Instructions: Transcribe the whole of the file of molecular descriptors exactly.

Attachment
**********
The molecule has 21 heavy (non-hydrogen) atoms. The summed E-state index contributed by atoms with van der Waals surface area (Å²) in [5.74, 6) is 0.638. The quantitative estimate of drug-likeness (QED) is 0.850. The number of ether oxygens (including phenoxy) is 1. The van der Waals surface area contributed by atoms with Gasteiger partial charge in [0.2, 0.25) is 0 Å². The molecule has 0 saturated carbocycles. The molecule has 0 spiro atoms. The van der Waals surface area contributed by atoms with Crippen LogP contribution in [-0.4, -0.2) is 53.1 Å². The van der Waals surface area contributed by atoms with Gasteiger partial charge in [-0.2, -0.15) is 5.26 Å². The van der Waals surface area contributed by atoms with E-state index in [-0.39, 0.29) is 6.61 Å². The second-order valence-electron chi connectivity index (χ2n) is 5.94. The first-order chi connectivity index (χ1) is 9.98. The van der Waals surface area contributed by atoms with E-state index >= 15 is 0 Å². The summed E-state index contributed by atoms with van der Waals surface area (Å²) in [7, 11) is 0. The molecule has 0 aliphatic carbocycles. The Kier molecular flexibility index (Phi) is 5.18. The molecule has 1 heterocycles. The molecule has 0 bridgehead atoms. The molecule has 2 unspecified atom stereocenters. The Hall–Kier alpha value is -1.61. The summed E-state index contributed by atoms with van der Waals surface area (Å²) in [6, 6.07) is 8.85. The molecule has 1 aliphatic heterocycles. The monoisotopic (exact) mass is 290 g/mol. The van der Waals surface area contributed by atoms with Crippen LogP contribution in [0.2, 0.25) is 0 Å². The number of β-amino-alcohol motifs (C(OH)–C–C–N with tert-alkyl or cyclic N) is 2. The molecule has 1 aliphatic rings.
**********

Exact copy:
The molecule has 21 heavy (non-hydrogen) atoms. The summed E-state index contributed by atoms with van der Waals surface area (Å²) in [5.74, 6) is 0.638. The quantitative estimate of drug-likeness (QED) is 0.850. The number of ether oxygens (including phenoxy) is 1. The van der Waals surface area contributed by atoms with Gasteiger partial charge in [0.2, 0.25) is 0 Å². The molecule has 0 saturated carbocycles. The molecule has 0 spiro atoms. The van der Waals surface area contributed by atoms with Crippen LogP contribution in [-0.4, -0.2) is 53.1 Å². The van der Waals surface area contributed by atoms with Gasteiger partial charge in [-0.2, -0.15) is 5.26 Å². The van der Waals surface area contributed by atoms with E-state index in [-0.39, 0.29) is 6.61 Å². The second-order valence-electron chi connectivity index (χ2n) is 5.94. The first-order chi connectivity index (χ1) is 9.98. The van der Waals surface area contributed by atoms with E-state index >= 15 is 0 Å². The summed E-state index contributed by atoms with van der Waals surface area (Å²) in [7, 11) is 0. The molecule has 0 aliphatic carbocycles. The Kier molecular flexibility index (Phi) is 5.18. The molecule has 1 heterocycles. The molecule has 0 bridgehead atoms. The molecule has 2 unspecified atom stereocenters. The Hall–Kier alpha value is -1.61. The summed E-state index contributed by atoms with van der Waals surface area (Å²) in [6, 6.07) is 8.85. The molecule has 1 aliphatic heterocycles. The monoisotopic (exact) mass is 290 g/mol. The van der Waals surface area contributed by atoms with Crippen LogP contribution in [0.2, 0.25) is 0 Å². The number of β-amino-alcohol motifs (C(OH)–C–C–N with tert-alkyl or cyclic N) is 2. The molecule has 1 aliphatic rings.